People pay a lot of attention to presentation: across whatever endeavours people wish to compete in in the marketplace, it will most often be in the realms of presentation that products differ. Do you want your breakfast cereal of treated corn to make you feel less ugly than you usually do, or do you want it to give you the power to lead in the office? In either case, there’s packaging of a very similar product to meet the way in which one wants to perceive themselves. Blizzard have for an incredibly long time understood this: in spite of any potential shortcomings of their products, particularly in recent iterations of long-running franchises, the packaging has always been beautiful. Be it StarCraft, Warcraft or Diablo, the games have consistently, in spite of variations in gameplay or aesthetic, provided interfaces and marketing products that have sold the games as “best in class”, even where this is disputed to be the case. Hearthstone is no exception to this.
It is very nice packaging that Hearthstone has: interface elements share a consistent visual language, and even within the context of a computerised collectible card game, elements of the game intended to convey action provide a degree of visual and auditory feedback that seems to exceed preconceived notions of how far tension concerning tokenised entities such as summoned creatures can be developed. The sounds of your own creatures attacking and being attacked; your own spells being cast and your enemy casting spells: these are things that quickly come to represent both good and bad events, both fear and elation when combined with the visual cues that accompany these in-game events. This wonderful piece of user experience engineering, however, is vastly overshadowed by an incredibly shallow game that carelessly walks the tightrope above a designation of being “Skinner box-like”, in danger of the presentation not being enough to cover up its base mechanics at all times.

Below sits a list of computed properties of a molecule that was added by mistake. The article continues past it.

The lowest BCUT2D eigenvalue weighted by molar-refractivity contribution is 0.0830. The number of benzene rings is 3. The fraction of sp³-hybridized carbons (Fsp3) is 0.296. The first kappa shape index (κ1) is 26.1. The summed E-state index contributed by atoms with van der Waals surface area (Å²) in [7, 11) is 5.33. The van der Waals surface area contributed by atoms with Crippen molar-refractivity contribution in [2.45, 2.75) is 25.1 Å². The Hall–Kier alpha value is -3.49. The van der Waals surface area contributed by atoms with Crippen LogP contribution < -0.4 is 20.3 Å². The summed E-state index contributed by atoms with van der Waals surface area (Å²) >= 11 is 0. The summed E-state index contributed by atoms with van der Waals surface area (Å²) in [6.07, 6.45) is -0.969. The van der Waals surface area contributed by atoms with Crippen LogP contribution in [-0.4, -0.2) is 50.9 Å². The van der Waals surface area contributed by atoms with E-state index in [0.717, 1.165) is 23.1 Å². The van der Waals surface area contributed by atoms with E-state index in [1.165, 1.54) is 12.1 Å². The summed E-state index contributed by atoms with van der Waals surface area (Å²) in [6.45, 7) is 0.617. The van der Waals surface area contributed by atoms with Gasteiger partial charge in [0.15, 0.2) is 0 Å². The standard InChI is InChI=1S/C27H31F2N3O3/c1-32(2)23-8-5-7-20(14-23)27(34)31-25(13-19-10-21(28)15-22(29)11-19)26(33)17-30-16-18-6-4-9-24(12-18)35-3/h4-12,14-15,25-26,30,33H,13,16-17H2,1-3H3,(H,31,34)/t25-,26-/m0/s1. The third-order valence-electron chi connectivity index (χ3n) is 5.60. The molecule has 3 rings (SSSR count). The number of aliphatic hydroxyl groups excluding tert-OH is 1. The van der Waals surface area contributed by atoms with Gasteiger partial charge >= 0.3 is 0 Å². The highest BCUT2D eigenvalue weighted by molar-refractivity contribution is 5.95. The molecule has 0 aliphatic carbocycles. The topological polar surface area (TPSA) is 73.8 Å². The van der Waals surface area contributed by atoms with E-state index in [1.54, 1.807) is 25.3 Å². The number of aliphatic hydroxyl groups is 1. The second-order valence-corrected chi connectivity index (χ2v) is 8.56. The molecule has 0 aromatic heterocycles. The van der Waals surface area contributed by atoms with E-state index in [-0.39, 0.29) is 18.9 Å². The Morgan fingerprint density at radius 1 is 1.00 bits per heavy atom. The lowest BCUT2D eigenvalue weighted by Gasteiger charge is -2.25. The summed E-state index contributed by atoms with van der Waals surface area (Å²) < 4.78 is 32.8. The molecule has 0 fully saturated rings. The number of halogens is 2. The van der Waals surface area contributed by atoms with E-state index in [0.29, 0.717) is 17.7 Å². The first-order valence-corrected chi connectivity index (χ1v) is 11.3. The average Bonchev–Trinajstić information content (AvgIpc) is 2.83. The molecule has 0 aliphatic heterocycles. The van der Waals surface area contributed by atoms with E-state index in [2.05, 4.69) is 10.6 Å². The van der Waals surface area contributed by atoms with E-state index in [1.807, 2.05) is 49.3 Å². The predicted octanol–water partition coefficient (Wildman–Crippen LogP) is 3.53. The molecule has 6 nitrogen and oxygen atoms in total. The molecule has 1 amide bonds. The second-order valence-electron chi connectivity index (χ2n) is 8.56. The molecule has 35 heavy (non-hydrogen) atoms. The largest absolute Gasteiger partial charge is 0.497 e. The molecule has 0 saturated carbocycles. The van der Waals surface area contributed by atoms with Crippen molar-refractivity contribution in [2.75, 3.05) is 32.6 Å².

Particularly on mobile platforms, it has become incredibly difficult not to be sceptical of the designation of something as being “free-to-play.” Liberal interpretations of the descriptor “free” and of the verb “play” have led to a reasoned cynicism within the mobile context, particularly given the key platform holders of Google and Apple provide platform integration for in-app purchases that make use of existing payment methods against account: paying for the privilege of being able to perform more actions within a game is incredibly simple and normalise the idea that play isn’t enough, something else is required for success. Hearthstone, on the face of it, is not that cynical, but the mechanics of the free-to-play model are engineered to support other gameplay decisions that incentivise a “grinding” type of playstyle. Chief among these is the breaking up of cards into groups that can only be used by given classes of “player character”, where there are nine classes. It is entirely possible, then, that if a player were to buy a random booster pack of cards within the game, that they would not receive a single card that they would be able to make use of while playing in a manner that is in accordance with their preferred playstyle. While these booster packs can be earned through the exchange of in-game currently earned through completion of designated quests within the game, the randomness of receiving (or not) anything that will be usable by the player with a “real money” transaction seems somewhat unethical.
Gameplay in service of a model of monetisation is unlikely to only fail in regard to how that monetisation works, and the strategic elements of a CCG such as Hearthstone are what suffers. There are clear dominant strategies within the game centred around low cost cards and cards that allow the player to draw more cards: just as how in Starcraft the Zerg rush was a dominant strategy for a while, overrunning ones opponents in Heartstone with lots of small, yet hard to deal with, creatures appears to be a way to fundamentally break the game. Once a player realises this, and given that victory is rewarded with the potential for more in-game currency rewards, there is very little thought involved in the game and it becomes a repetitive exercise in playing as many creatures as one can in a turn and waiting for the inevitable empty victory.
Cynical design is a horrid thing, particularly where its aim to extract money from people with guarantee of an individual’s transaction giving them anything that they can use. Though the randomness element of the purchases of booster packs could be explained away with an individualistic “caveat emptor”, there seems to be a perverse lack of care in the balance of the game that may reward further purchases of boosters, with “rarer” cards generally being more powerful than more common cards. Of course, this is an exercise in balance in and of itself, but scarcity is a lazy proxy for true balance between cards. Scarcity as a means of “status” within the game’s community and a more balanced and varied suite of cards and abilities may overcome the mechanical shortfalls of Heartstone, but the monetisation approach is rotten to its core.